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When it comes to property development, parties that engage in earth disturbance activities, including land clearing, excavation and grading, generally need to obtain a National Pollution Discharge Elimination System ("NDPES") permit, typically issued by the state, to lawfully discharge stormwater associated with construction activities at the project site. Several states also require the party engaged in these activities to demonstrate that the stormwater generated at the site following the completion of the project will be the same, with respect to its rate, volume, and water quality, as the stormwater generated from the site prior to the project.   Many municipalities are now imposing fees on landowners for the operation and maintenance of municipal storm sewer systems.

Numerous industries are also subject to NPDES stormwater permitting requirements because the nature of their operations may allow pollutants to be carried by stormwater from their facilities into nearby waterways if not properly managed. Federal and state permitting requirements have evolved considerably in their approach to stormwater discharges associated with industrial activities.

Further, many municipalities have their own regulations regarding the discharge of stormwater during and after construction that have been buttressed by federally imposed obligations.

The firm counsels a wide variety of clients on the legal aspects of obtaining NPDES stormwater discharge permits including both general and individual permits, and the appropriateness of stormwater fee regulations. Working with our clients and their civil engineers, we also participate in the conceptual planning and design of development projects by providing legal advice regarding compliance with the applicable stormwater regulations and local ordinances.

Once permits are issued, we continue to counsel clients on permit compliance, addition of co-permittees, and termination of permits. The firm also defends clients against enforcement actions brought by various governmental agencies alleging permit violations.

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Representative stormwater matters in which the firm has been involved include the following:

  • The firm represented several national builders who received information requests regarding their compliance with NPDES construction stormwater permits from the U.S. Environmental Protection Agency ("EPA") pursuant to Section 308 of the Clean Water Act. We assisted these builders in responding to these requests and negotiated settlement agreements with EPA and the U.S. Department of Justice to resolve the allegations brought by the agencies.
  • MGKF conducted training programs for clients regarding obtaining and complying with NPDES stormwater permits on a local and nationwide basis.
  • We routinely counsel residential and commercial developers regarding the requirements for NPDES construction stormwater permits and the associated application process.
  • The firm also frequently counsels industrial clients regarding the applicability of the stormwater permitting program to their operations, including refinery, chemical, waste management, and general industry clients.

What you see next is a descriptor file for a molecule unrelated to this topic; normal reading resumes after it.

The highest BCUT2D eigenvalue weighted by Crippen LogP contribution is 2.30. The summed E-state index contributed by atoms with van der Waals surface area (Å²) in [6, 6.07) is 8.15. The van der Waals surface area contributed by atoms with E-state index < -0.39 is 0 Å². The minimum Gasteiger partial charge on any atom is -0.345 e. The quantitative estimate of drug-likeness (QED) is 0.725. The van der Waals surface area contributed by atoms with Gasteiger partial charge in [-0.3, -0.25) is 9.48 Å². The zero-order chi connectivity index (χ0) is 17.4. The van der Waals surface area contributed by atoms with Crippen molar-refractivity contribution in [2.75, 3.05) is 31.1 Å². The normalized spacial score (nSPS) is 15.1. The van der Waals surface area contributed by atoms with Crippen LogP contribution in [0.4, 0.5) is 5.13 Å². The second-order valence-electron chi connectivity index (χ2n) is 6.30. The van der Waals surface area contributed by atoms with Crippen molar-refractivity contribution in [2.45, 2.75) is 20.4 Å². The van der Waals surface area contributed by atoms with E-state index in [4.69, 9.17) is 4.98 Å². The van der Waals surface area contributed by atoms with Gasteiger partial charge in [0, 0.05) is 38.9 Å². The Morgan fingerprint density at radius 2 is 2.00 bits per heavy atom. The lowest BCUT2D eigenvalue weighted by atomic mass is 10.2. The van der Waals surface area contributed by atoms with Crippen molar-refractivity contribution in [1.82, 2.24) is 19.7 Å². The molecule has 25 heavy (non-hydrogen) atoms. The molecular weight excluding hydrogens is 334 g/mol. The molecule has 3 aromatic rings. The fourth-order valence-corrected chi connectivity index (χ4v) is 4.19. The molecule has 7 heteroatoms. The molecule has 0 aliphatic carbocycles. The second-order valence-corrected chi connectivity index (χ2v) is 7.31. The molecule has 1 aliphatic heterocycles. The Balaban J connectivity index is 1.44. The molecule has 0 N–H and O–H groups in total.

• We assisted a developer in obtaining its NPDES stormwater permit for a residential and commercial mixed use development located in southeastern Pennsylvania, where the development encompassed a large section of a stream designated as a "special protection" water by the Pennsylvania Department of Environmental Protection because it contained naturally reproducing trout. The local chapter of Trout Unlimited was an active participant in the review and comments on the permit application.
  • MGKF assisted the engineers of a public housing project in Philadelphia to obtain local and state stormwater permits. Incorporation of a "green roof" (a vegetated roof that minimizes stormwater discharges generated after completion of the project) in the public housing project for post-construction stormwater management streamlined the permitting process.
  • The firm represented a national trade association in commenting upon a draft industry-specific general stormwater permit proposed by the New Jersey Department of Environmental Protection that included a rigorous set of numeric effluent limits going far beyond the best management practices included in the existing general permit for the industry.
  • The firm represented several major industrial clients in commenting upon proposed changes to Pennsylvania stormwater management regulations.
  • We counseled a national homebuilder with its due diligence efforts associated with stormwater liabilities that could arise from its acquisition of a partially completed subdivision that was being sold through the bankruptcy proceedings of another residential developer.
  • We represented a major industrial client in defending and successfully settling a significant enforcement action seeking substantial fines and extensive corrective actions to address alleged violations of its stormwater discharge permit.
  • A member of the firm is a course planner for the Pennsylvania Bar Institute's "Stormwater Regulation" course.

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